-direct consumer. Yeah. So so like I said, we we've been producing for global brands, and retailers. And I've seen, you know, most of these brands will mark up our costs by up to 12, 18 times the production value, so we'll be selling it for them for $2. And they will be selling it for 20, or even more 25. So, so I realized that the consumers are really not getting a lot for their money. So imagine that you're paying $100, but only 15 of it goes to the product itself. Everything else is just what's around it, you know, I have a passion for tea. So we saw a hole in the market of well made functional, designed tea accessories. So we started the brand, to fill that gap. And it's also one of the reasons that we moved to Canada because I wanted to be closer to the customers. When we lived in China, we were 10 hours flight from my nearest consumer. So we never had a good idea of what people really wanted. So coming to Canada, my mission was to sell to my neighbors, like I said to myself, I want to sell to my neighbors, my next door neighbor. And we said to my neighbor buys a lot of clothes, whiskey, he drinks a lot of whiskey, so he buys. And so I went really from being pulled far from consumer to almost obsessed, selling direct to consumer. One, I want to give the consumer most value for money, but also just to get the understanding so that we in our design process are customer centric.Leon Goren:
Yeah. So you and I could talk for hours, there's so many sources here. But one thing I wanted to bring to the members was until I met you, you know, I'd heard about Kickstarter, how people use it. But you've really developed a couple of products in terms of how you're developing your products and bringing them to market. And I wonder if you can share, you know, one or two pieces of that of how you do that? Because I think it's just an amazing idea for product development.Peng Lin:
Yeah, I mean, Kickstarter is definitely a good platform is part crowd funding generator, it's a fantastic platform, it's, it's a tough platform, because you are facing 10s of 1000s, if not hundreds of 1000s of consumer directly. So the good thing is you get the truth about your product. So bad thing is also that you get to choose about your product. So in that process, in a we have developed a process from finding or scouting the product ideas, all the way to when they launched get launched on Amazon. And Kickstarter plays a big part in this entire process, where we start validating the ideas through some of the technologies that we have developed. And once a product is validated, and we know there's a good market fit, Kickstarter is ultimate validator. Because you are selling an idea and ask people to pay for your idea. Anything is produced. Right? So So Kickstarter. And another thing that is very interesting with Kickstarter is once you're done with Kickstarter, you have already sales data that you can show to if you do retail afterwards, you can show the buyers down to the postcode, you can say, you know In, in New Jersey, we sell this and this many and the demographic that we sold to because on Kickstarter, we do surveys, so we have data on every single customer. In the latest campaign. We reached about $1.2 million with about, say 11,000 customers and for every single of those 11,000 we know exactly who they are. And not only where they live, we also know where they work, their job, their income. And also we ask questions like, How can we improve? You know, what would you like to see on the next version? So that we can we can use that learning for, for for the future products?Leon Goren:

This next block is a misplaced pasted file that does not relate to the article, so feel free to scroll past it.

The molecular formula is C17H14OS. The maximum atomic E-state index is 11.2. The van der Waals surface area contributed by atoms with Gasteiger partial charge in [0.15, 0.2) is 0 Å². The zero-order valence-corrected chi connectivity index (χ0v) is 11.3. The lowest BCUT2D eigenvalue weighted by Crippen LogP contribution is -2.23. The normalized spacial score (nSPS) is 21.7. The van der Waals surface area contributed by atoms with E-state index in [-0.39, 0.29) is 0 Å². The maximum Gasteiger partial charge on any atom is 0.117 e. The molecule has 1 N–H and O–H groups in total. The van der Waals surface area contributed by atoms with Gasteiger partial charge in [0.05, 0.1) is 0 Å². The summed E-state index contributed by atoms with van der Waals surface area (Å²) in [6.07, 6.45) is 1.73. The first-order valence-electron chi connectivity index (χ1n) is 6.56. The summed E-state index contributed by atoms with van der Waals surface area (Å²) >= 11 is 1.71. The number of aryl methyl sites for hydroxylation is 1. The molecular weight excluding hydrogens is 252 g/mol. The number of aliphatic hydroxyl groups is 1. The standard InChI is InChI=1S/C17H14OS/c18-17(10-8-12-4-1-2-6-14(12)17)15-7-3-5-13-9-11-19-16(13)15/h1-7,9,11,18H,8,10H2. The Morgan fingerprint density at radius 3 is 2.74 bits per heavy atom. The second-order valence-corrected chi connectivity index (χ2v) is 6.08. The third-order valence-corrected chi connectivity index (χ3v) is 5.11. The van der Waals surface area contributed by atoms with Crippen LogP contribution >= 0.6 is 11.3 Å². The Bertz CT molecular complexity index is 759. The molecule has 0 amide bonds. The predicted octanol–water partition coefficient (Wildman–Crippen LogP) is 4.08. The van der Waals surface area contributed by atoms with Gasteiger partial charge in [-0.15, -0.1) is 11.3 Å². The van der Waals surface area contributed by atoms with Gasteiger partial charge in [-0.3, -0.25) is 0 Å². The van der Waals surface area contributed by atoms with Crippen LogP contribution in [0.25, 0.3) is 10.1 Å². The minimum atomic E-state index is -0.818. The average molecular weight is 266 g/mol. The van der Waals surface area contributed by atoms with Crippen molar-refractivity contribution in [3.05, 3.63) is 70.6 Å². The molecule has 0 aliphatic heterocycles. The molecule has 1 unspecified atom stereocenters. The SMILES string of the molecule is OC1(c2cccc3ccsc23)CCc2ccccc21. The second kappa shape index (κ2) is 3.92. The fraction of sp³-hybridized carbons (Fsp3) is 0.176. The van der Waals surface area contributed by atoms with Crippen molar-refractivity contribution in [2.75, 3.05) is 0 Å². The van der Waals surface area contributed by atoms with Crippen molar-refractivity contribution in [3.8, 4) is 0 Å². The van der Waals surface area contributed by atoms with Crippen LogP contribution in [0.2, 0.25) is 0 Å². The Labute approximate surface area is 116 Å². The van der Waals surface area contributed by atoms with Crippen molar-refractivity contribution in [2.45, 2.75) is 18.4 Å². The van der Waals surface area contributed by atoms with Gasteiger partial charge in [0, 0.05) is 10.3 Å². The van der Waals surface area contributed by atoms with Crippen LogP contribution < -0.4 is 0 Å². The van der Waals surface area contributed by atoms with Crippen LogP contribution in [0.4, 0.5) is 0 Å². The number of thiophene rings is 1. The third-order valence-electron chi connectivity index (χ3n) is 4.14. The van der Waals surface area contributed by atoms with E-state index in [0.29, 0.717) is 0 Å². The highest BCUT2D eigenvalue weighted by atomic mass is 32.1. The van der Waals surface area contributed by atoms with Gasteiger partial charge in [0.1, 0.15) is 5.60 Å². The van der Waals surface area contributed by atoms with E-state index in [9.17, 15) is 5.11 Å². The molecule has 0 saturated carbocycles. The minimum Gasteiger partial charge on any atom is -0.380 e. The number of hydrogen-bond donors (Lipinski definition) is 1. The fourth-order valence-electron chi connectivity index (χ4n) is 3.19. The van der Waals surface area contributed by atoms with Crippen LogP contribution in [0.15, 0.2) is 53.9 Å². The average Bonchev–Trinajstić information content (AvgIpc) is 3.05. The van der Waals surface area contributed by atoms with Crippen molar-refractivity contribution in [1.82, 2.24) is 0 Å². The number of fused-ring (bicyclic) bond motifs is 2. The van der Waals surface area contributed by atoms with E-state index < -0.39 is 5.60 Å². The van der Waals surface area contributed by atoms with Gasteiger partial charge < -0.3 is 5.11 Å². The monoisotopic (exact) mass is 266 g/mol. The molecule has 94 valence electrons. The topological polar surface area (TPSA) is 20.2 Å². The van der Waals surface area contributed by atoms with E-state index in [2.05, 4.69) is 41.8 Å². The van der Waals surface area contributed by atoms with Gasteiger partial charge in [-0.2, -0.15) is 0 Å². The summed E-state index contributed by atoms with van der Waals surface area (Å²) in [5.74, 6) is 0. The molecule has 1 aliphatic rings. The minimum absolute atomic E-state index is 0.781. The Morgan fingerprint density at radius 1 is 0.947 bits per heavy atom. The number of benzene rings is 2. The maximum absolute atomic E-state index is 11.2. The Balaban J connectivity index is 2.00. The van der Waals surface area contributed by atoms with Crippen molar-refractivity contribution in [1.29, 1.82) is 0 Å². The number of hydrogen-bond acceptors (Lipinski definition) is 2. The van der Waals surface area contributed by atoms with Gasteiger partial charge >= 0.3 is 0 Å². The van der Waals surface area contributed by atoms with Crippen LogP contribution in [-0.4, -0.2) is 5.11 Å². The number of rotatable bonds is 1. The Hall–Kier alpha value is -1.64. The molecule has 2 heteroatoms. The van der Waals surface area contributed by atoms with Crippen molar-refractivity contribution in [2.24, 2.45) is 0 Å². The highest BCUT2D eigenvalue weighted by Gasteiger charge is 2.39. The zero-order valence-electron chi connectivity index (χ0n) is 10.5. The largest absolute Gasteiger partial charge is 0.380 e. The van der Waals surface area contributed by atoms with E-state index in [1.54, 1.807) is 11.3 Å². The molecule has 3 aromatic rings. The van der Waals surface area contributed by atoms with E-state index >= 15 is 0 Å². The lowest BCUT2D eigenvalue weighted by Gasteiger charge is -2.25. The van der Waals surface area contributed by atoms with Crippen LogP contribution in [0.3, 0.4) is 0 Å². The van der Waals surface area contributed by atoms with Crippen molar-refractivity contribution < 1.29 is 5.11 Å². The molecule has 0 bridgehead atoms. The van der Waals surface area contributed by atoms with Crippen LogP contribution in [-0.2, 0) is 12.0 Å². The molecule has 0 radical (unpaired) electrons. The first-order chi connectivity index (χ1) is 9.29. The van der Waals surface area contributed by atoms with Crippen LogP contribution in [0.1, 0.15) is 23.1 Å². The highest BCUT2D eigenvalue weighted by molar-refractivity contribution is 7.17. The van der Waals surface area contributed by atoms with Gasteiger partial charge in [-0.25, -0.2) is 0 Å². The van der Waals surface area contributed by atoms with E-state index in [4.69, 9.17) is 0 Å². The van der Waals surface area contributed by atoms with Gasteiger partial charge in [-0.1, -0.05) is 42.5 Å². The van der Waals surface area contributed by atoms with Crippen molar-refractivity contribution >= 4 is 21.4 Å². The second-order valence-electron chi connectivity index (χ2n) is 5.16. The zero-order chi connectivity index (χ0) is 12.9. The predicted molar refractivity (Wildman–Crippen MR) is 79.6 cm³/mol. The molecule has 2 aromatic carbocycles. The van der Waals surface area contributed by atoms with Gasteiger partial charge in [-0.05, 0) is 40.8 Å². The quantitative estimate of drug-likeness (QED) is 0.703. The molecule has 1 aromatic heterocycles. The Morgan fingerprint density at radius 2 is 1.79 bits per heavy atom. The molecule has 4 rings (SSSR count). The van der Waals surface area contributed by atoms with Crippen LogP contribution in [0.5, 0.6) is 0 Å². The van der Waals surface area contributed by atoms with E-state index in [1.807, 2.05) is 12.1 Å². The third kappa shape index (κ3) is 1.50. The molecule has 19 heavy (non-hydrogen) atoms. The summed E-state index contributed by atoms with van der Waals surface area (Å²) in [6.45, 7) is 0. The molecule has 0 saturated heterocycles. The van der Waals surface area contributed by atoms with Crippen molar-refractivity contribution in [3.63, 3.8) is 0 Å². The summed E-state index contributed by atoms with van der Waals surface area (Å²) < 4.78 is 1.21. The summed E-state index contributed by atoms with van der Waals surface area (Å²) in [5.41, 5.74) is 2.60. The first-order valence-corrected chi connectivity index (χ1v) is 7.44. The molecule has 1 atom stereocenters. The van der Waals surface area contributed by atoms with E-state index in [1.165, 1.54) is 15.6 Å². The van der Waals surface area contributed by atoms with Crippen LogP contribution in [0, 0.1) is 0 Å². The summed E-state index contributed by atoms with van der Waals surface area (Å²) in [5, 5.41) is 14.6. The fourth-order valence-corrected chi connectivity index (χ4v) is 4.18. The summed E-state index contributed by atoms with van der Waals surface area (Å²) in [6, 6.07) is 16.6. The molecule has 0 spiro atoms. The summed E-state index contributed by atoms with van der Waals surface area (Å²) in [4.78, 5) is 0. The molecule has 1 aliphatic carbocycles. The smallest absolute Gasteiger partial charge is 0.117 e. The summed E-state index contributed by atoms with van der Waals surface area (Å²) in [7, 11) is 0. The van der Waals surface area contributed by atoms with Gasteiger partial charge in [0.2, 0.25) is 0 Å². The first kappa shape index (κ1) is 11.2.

Oh, that's great. You know, it's funny. I know people listening to this will be okay, can I reach out to Peng and understand it a little more. And I know you're so busy. But I know you also respond to emails once in a while. Peng if people are looking to hear your products, if they're looking for your products today, I mean, shop VIVA number one, where are they buying-Peng Lin:
ShopeVIVA.com, LIITON.com, or just on Amazon.Leon Goren:
All right, so and those whiskey glasses, we didn't say what was so unique about them. But the mountains that you've put in those glasses is what really distinguishes it from anything else. You've been building these mountain collections within the glass itself. And if you get a chance, I'd urge all of you to take a look at it. And they're absolutely fantastic, Peng. Like I said, we could go on for hours here, but I really wanted to thank you for your time and thank you for sharing some of your insights with us today. If you're interested in any of our live webcasts, the way forward live or any other snippets, please take a moment and visit us at PEO-leadership.com. You'll find on our site various previous recorded webcasts which include guests as Morgan Housel, Professor Janice Stein, and the early days, we had Harvard's Rosabeth Kanter, Michael Beer, they're all still there, Dr. Jason Selk, Mitchell Goldhar lately, Vanessa Bohns was just added early this year. As we cover such topics is mental health, leadership, the new world, and a host of others. Thank you for joining us today. Have a great weekend, and we look forward to seeing you again shortly.